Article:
Alberto Peña, MD, Earns American Academy of Pediatrics Ladd MedalMonday, October 13, 2008
Alberto Peña, MD, director of the Colorectal Center for Children at Cincinnati Children's Hospital Medical Center, has received the 2008 William E. Ladd Medal from the American Academy of Pediatrics. The Ladd Medal represents the highest honor that the AAP’s Section on Surgery bestows on a physician in recognition of outstanding contributions to the field of pediatric surgery.
The AAP presented the medal to Dr. Peña at its annual meeting October 10-12, 2008, in Boston.
The Colorectal Center for Children at Cincinnati Children's, which Dr. Peña founded, is the first and only pediatric colorectal center in the world.
"The Ladd Medal is the highest honor given in pediatric surgery in the United States, and Dr. Peña is most deserving,” says Marc Levitt, MD, who trained under Dr. Peña, has worked with him for the past 16 years and now serves as associate director of the Colorectal Center for Children. “The award showcases his commitment to impeccable and innovative surgical technique, incredible devotion to patients and their families, and tireless concern for the education of surgeons, medical doctors, nurses and medical students. He is a true pioneer whose efforts have impacted thousands of lives from all corners of the globe."
Dr. Peña received his medical degree at the Military Medical School in Mexico City in 1962. He trained in general surgery and medical pediatrics at the Central Military Hospital, finishing in 1968. From 1969 until December 1971, he completed a fellowship in pediatric surgery at Boston Children's Hospital with Robert Gross, M.D., a trainee of Dr. Ladd. Dr. Peña moved back to Mexico City as the surgeon-in-chief of the National Institute of Pediatrics from January 1972 until June 1985.
It was there, in 1980, that Dr. Peña described a new approach for the surgical management of anorectal malformations – the Posterior Sagittal Anosplasty, also known as the Pull-Through Procedure. Over the last 25 years, Dr. Peña's approach has become the internationally accepted surgical standard for anorectal malformations. Since then, Dr. Peña has traveled the world, lecturing and operating on children affected by this particular malformation.
Dr. Peña left Mexico City in 1985, joining the full-time staff at Schneider Children's Hospital in New York, becoming chief of pediatric surgery and professor of surgery at the Albert Einstein College of Surgeons. In 2005 he came to Cincinnati Children’s, where he and Dr. Levitt established the Colorectal Center for Children.
Dr. Peña dedicates his time to the treatment of colorectal problems in children. Seventy percent of the patients on which he operates at Cincinnati Children's come from other states and from around the world. He and Dr. Levitt have operated on and follow patients from 79 countries around the world, as well as patients from 48 states and Washington, D.C.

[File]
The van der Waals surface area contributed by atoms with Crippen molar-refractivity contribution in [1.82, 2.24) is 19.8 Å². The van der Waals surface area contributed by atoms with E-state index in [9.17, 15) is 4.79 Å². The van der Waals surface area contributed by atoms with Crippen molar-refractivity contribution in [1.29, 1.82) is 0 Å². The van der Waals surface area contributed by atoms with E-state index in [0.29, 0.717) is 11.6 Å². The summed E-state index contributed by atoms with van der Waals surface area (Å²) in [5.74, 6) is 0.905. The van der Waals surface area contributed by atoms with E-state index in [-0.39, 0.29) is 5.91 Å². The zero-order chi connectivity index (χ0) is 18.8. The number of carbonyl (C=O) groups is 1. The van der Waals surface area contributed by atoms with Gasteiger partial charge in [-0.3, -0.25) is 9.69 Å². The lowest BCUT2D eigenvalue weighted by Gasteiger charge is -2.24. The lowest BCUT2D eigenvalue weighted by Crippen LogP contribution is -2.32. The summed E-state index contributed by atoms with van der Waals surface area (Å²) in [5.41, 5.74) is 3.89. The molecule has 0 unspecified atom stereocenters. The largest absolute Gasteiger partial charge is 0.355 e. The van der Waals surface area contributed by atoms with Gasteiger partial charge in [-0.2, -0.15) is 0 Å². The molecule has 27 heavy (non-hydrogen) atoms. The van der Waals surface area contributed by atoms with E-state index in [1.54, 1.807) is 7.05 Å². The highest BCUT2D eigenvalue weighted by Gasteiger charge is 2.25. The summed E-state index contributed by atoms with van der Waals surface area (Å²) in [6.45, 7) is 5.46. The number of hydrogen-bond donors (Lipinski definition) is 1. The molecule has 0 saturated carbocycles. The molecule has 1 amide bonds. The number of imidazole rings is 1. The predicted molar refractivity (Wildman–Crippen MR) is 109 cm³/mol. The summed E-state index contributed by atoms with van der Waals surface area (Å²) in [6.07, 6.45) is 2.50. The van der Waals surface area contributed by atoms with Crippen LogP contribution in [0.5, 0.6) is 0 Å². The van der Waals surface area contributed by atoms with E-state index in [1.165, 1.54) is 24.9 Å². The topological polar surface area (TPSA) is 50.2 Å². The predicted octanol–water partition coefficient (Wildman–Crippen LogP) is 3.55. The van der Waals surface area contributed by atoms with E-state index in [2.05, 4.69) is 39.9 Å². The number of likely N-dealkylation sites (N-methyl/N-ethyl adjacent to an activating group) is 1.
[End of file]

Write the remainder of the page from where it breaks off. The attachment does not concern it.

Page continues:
Pediatric surgery as we knowit today began with Dr. William E. Ladd, who also at one time practicedgynecology. During World War I, an explosion of an ammunitionship occurred in Halifax Harbor, and many children were injured. Dr. Laddwas among the volunteer surgeons who went to Halifax. It was there that hemade the decision to practice only pediatric surgery, having beeninvolved in the care of many of those injured children.
Dr. Ladd studied the various surgical problems of infants and children and meticulously analyzed the results of their treatment.In 1941he emphasized that children should not be treated as little adults,that their problems are different and that the best care for childrenis given by those who make it their life's work. He is viewed as the father of pediatric surgery in the United States.
Cincinnati Children's Hospital Medical Center is one of America’s top three children’s hospitals for general pediatrics and is highly ranked for its expertise in digestive diseases, respiratory diseases, cancer, neonatal care, heart care and neurosurgery, according to the annual ranking of best children's hospitals by U.S. News & World Report. One of the three largest children’s hospitals in the U.S., Cincinnati Children’s is affiliated with the University of Cincinnati College of Medicine and is one of the top two recipients of pediatric research grants from the National Institutes of Health.
For its achievements in transforming healthcare, Cincinnati Children's is one of six U.S. hospitals since 2002 to be awarded the American Hospital Association-McKesson Quest for Quality Prize® for leadership and innovation in quality, safety and commitment to patient care. The hospital is a national and international referral center for complex cases, so that children with the most difficult-to-treat diseases and conditions receive the most advanced care leading to better outcomes.
Jim Feuer, 513-636-4656, email@example.com